I disagree, Kyle. first of all, on the state level all over the country, it’s the GOP passing laws to place constitutionally permissible limits on unfettered abortion.

    At the national level, were it not for the GOP, the Hyde Amendment would have been repealed long ago, and the fed gov’t would be freely financing abortions. With the retirement of Bart Stupak, the pro-life Democrat is pretty much an extinct animal.

    • Kyle Cupp says:

      There are real differences between the parties, as I acknowledge in the post, but sometimes a nominal difference serves as a sufficient ground for pro-lifers to get behind a candidate. I see that I didn’t make that clear, so I’ll revise the sentence to clarify.

    • I concur with Tom. While on the national level the GOP has been less effective at implementing significant anti-abortion policy (though it has certainly created some difficulty on the related issue of contraception, emergency and otherwise), it has made real change at the state level. I am not inclined to support those changes, by and large, but one can’t deny that they’ve happened, and that the GOP is the party responsible.

      • Kyle Cupp says:

        I make no such denial. The GOP, both at the state and national levels, has implemented anti-abortion policy. Recent de-fundings of Planned Parenthood, for example.

      • Kyle Cupp says:

        I should perhaps clarify that I’m writing not about the pro-life creds of the GOP, but about the political strategies of organizations within the pro-life movement.

      • Tom Van Dyke says:

        Thx, Dr. Saunders. I would add that on the whole, pro-life/GOP has come to terms with the fact that even overturning Roe would simply result in returning the abortion issue to the states. There will be no pro-life amendment to the Constitution, so the Hyde Amendment and such $$$ stuff [defunding Planned Parenthood] is as likely as pro-life on the nat’l level can go.

        Neither do I see it likely that early-term abortion prohibitions will ever get through the Supreme Court. Some residue of Roe would sustain. Basically, the battle will be toward a ban somewhere between 16 and 24 weeks, which I believe polls say is where 60+% of Americans are comfortable.

        With the extinction of the pro-life Democrat, however, it’ll be the GOP that makes that happen, and therefore the pro-lifer has nowhere else to go.

        • Mark A says:

          Judging by how much people know about the politics of the issue (specific amendments, funding and…..term limits?) I can only conclude that the parties have been successful in duping the masses into believing that the only solutions available are political in nature. I’ll belabor my point from earlier and suggest that a true pro-lifer has plenty of places to go: outside of politics where the solutions actually lie.

        • greginak says:

          extinction of pro-life Dem….???? huh. Not a factual statement.

  3. Rodak says:

    Ah, feel the love up there! Good “Christians” all, I have no doubt.

    Well, whatever. It takes all kinds…

    I think it’s a safe bet that Romney, given the opportunity, will make appointments to the SCOTUS who would be likely to overturn Roe v. Wade. That is about the extent of the ability of the POTUS to act on a pro-life agenda. The rest of it (while you are correct) Kyle, doesn’t really enter into the anti-abortion struggle. The problem is, when you get conservatives in power, you also get: unnecessary wars; disregard for the suffering of the poor; erosion of the middle-class in favor of the plutocrats; one of the WORST (read up on it, you goobers) health care systems in the developed world; and a host of related angst-enhancing situations. There’s a sucker born every minute (so long as Obama doesn’t get there first with his Kenyan speculum and socialist vacuum aspirator, eh, goobers?)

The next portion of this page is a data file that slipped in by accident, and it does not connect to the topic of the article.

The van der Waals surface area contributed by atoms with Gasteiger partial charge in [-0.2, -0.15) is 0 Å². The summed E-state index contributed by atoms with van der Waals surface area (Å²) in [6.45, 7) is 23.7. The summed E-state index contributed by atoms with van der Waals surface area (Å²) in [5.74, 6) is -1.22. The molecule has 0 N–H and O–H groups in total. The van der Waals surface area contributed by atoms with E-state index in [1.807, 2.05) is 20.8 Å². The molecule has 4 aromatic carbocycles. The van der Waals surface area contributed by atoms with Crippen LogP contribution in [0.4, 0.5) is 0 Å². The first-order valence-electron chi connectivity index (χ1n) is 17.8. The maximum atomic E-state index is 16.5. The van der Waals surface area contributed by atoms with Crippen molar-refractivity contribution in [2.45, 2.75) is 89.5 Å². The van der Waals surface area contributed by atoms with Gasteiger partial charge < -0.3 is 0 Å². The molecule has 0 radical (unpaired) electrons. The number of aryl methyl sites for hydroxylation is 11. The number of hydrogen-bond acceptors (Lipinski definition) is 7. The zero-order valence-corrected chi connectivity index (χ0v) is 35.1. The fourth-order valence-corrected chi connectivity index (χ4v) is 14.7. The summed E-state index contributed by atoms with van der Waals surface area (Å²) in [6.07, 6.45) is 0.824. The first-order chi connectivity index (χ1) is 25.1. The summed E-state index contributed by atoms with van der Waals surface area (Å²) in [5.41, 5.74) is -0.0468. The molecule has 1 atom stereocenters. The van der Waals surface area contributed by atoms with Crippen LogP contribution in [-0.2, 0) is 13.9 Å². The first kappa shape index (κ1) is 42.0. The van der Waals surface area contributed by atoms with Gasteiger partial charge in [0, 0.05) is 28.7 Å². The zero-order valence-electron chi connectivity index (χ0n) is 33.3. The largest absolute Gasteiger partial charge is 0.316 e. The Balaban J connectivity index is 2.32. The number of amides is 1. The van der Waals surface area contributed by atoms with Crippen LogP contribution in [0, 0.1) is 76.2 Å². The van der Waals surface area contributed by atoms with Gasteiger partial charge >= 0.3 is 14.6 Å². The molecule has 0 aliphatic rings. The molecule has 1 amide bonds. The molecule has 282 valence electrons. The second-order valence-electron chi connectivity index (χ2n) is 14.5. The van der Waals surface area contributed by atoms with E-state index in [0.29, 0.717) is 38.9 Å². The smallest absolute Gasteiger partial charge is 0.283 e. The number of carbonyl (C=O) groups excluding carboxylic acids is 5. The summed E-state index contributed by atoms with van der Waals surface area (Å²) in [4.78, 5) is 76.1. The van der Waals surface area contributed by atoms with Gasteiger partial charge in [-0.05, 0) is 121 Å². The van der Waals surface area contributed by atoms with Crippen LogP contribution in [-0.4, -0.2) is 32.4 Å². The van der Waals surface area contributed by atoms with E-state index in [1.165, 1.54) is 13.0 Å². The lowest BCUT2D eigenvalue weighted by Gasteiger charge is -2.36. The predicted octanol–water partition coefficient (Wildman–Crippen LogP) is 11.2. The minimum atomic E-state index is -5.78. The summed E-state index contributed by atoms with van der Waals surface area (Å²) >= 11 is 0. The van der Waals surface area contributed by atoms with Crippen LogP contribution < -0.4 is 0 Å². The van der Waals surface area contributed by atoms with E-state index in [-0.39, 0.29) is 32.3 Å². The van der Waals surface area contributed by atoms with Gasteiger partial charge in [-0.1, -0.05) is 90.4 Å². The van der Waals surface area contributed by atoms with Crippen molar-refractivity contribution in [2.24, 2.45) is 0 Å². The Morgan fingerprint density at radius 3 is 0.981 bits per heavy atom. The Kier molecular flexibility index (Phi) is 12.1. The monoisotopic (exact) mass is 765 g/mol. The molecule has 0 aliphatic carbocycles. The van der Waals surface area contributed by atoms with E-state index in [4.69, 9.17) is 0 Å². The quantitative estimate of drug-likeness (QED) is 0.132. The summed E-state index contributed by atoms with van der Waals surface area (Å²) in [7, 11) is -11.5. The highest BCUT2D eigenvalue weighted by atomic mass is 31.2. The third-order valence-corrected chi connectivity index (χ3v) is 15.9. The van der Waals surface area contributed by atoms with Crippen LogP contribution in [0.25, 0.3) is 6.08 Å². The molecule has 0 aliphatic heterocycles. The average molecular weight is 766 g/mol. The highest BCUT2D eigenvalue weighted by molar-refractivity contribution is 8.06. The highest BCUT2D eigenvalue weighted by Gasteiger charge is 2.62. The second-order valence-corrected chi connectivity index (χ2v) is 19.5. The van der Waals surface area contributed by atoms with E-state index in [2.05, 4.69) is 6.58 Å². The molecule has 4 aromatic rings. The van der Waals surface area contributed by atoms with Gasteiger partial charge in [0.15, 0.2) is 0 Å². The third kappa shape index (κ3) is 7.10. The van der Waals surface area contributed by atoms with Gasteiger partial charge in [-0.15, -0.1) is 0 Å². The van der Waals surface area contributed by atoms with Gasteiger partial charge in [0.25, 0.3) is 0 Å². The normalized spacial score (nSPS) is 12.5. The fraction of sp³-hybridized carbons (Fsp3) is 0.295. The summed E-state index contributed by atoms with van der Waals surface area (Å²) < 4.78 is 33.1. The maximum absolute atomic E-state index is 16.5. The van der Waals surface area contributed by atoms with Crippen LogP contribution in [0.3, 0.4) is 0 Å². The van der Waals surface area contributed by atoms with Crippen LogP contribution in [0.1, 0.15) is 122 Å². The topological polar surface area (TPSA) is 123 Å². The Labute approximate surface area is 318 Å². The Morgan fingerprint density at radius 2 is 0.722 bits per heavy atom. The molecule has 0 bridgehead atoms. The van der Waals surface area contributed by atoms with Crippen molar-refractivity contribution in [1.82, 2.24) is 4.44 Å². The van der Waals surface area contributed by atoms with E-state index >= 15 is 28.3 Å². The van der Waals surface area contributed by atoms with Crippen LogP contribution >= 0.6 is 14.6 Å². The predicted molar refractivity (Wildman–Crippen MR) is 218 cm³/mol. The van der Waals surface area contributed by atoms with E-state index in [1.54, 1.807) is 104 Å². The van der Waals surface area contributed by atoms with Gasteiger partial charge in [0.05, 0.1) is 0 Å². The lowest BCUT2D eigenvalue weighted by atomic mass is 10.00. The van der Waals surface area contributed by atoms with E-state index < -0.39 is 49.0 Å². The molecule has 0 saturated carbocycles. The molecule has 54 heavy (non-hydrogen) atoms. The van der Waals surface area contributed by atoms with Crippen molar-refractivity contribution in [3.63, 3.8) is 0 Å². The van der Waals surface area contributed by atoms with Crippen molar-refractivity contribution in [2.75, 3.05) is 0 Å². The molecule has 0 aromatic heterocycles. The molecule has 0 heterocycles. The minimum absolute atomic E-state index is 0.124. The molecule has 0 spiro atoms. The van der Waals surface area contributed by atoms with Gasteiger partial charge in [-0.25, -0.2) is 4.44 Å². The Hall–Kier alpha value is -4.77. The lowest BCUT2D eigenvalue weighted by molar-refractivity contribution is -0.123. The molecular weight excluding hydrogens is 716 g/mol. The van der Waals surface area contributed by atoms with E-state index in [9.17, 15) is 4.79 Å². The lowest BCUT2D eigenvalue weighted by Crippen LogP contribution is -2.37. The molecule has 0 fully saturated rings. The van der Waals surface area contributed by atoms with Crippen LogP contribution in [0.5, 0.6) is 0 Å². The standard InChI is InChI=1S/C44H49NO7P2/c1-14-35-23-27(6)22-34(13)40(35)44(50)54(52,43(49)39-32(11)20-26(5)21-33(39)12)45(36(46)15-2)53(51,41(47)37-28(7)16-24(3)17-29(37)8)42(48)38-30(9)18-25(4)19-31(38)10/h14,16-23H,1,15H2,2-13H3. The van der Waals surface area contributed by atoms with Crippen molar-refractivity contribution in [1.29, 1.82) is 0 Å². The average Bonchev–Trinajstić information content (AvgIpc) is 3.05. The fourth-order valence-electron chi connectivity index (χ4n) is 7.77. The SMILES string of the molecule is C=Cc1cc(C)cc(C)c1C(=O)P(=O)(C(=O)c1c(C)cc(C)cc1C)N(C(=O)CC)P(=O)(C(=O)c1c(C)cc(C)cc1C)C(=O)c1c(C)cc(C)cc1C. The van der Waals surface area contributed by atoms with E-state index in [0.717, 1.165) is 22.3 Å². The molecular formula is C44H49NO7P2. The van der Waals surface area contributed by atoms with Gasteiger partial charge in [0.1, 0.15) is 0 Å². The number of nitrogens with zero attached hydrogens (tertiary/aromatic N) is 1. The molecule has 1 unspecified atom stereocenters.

• Kyle Cupp says:

      The trollish commenters all seem to have been one person.

      • Mark A says:


        You seem reasonable and I hate to see you fall for the false Democrat / Republican dichotomy. You pretty much get the same results with a liberal in power. Despite all of Obama’s lip service to the contrary I don’t see significant changes in domestic or foreign policy since his election – though I will concede that he got us ‘mostly’ out of Iraq. Even the Affordable Care Act was closer to a tweak then anything resembling an overhaul while serving the dual purpose of insuring more poeple and improving the profits of the nation’s insurers (win-win!).

        PS: what do you mean WORST? We have the best healthcare money can buy.

        BTW: Kyle, it looks like you deleted the inappropriate comments. To bad, I liked how rational and intelligent I sounded by comparison.

        • Rodak says:

          Mark A —
          Check out world stats on such things as infant mortality, and you may have to revise your opinion of our health care system. Granted, we have first-rate medical technology in this country. Where we fall miserably short is in delivery of the fruits of that technology, especially to rural and inner-city populations. The rich, of course, don’t have that access problem. Neither, for the most part, do employed middle-class persons living in the suburbs near urban centers. But there are millions of people who have great difficulty even coming close to receiving optimal care in this country. Again: technology > EXCELLENT; delivery > NOT SO MUCH.

          • Rodak says:

            Mark A —
            As for Obama being slow getting out of the Middle East — it frustrates me. But, that said, it is always hard to get out once you’re in, for a multitude of reasons–some of them good ones, I regret to admit. It is highly doubtful that a Democrat as POTUS would have invaded Iraq as Dubya did. With only one war going on, it is likely that Afghanistan would have gone much differently, assuming that a Democrat, as POTUS, might have felt it necessary to go in after Osama bin Laden and his cohort.
            The GOP has had a pro-life plank in the party platform at least since Reagan. They have had the White House for five terms in that period, some of those with concomitant control of congress. Their pro-life commitment has been mostly lip-service.